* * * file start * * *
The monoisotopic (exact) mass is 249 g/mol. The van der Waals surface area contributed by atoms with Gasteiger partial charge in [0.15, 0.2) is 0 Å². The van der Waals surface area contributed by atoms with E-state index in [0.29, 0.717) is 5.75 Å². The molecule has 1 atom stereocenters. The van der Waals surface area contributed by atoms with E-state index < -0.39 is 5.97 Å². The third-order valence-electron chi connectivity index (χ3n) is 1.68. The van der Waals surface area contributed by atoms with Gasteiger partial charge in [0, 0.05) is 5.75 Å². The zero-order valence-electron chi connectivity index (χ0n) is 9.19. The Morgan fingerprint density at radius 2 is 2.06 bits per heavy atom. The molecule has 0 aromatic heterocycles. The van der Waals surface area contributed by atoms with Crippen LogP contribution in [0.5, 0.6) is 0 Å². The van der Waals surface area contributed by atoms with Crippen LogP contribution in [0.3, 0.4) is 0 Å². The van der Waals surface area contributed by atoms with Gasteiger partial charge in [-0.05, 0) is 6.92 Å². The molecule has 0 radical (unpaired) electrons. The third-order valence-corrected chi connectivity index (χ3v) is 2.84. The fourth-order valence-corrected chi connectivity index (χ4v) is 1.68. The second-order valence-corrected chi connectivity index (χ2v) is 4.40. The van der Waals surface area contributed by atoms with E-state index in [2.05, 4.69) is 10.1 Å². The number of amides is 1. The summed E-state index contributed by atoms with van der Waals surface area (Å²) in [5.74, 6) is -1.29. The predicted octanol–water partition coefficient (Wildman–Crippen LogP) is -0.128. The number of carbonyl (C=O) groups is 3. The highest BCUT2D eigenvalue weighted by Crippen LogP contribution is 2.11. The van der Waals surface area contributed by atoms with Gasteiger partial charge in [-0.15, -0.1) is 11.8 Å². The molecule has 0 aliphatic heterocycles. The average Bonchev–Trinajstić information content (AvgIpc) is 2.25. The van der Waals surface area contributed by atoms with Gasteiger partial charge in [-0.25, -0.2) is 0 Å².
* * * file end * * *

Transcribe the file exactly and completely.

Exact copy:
The monoisotopic (exact) mass is 249 g/mol. The van der Waals surface area contributed by atoms with Gasteiger partial charge in [0.15, 0.2) is 0 Å². The van der Waals surface area contributed by atoms with E-state index in [0.29, 0.717) is 5.75 Å². The molecule has 1 atom stereocenters. The van der Waals surface area contributed by atoms with E-state index < -0.39 is 5.97 Å². The third-order valence-electron chi connectivity index (χ3n) is 1.68. The van der Waals surface area contributed by atoms with Gasteiger partial charge in [0, 0.05) is 5.75 Å². The zero-order valence-electron chi connectivity index (χ0n) is 9.19. The Morgan fingerprint density at radius 2 is 2.06 bits per heavy atom. The molecule has 0 aromatic heterocycles. The van der Waals surface area contributed by atoms with Crippen LogP contribution in [0.5, 0.6) is 0 Å². The van der Waals surface area contributed by atoms with Crippen LogP contribution in [0.3, 0.4) is 0 Å². The van der Waals surface area contributed by atoms with Gasteiger partial charge in [-0.05, 0) is 6.92 Å². The molecule has 0 radical (unpaired) electrons. The third-order valence-corrected chi connectivity index (χ3v) is 2.84. The fourth-order valence-corrected chi connectivity index (χ4v) is 1.68. The second-order valence-corrected chi connectivity index (χ2v) is 4.40. The van der Waals surface area contributed by atoms with E-state index in [2.05, 4.69) is 10.1 Å². The number of amides is 1. The summed E-state index contributed by atoms with van der Waals surface area (Å²) in [5.74, 6) is -1.29. The predicted octanol–water partition coefficient (Wildman–Crippen LogP) is -0.128. The number of carbonyl (C=O) groups is 3. The highest BCUT2D eigenvalue weighted by Crippen LogP contribution is 2.11. The van der Waals surface area contributed by atoms with Gasteiger partial charge in [-0.15, -0.1) is 11.8 Å². The molecule has 0 aliphatic heterocycles. The average Bonchev–Trinajstić information content (AvgIpc) is 2.25. The van der Waals surface area contributed by atoms with Gasteiger partial charge in [-0.25, -0.2) is 0 Å².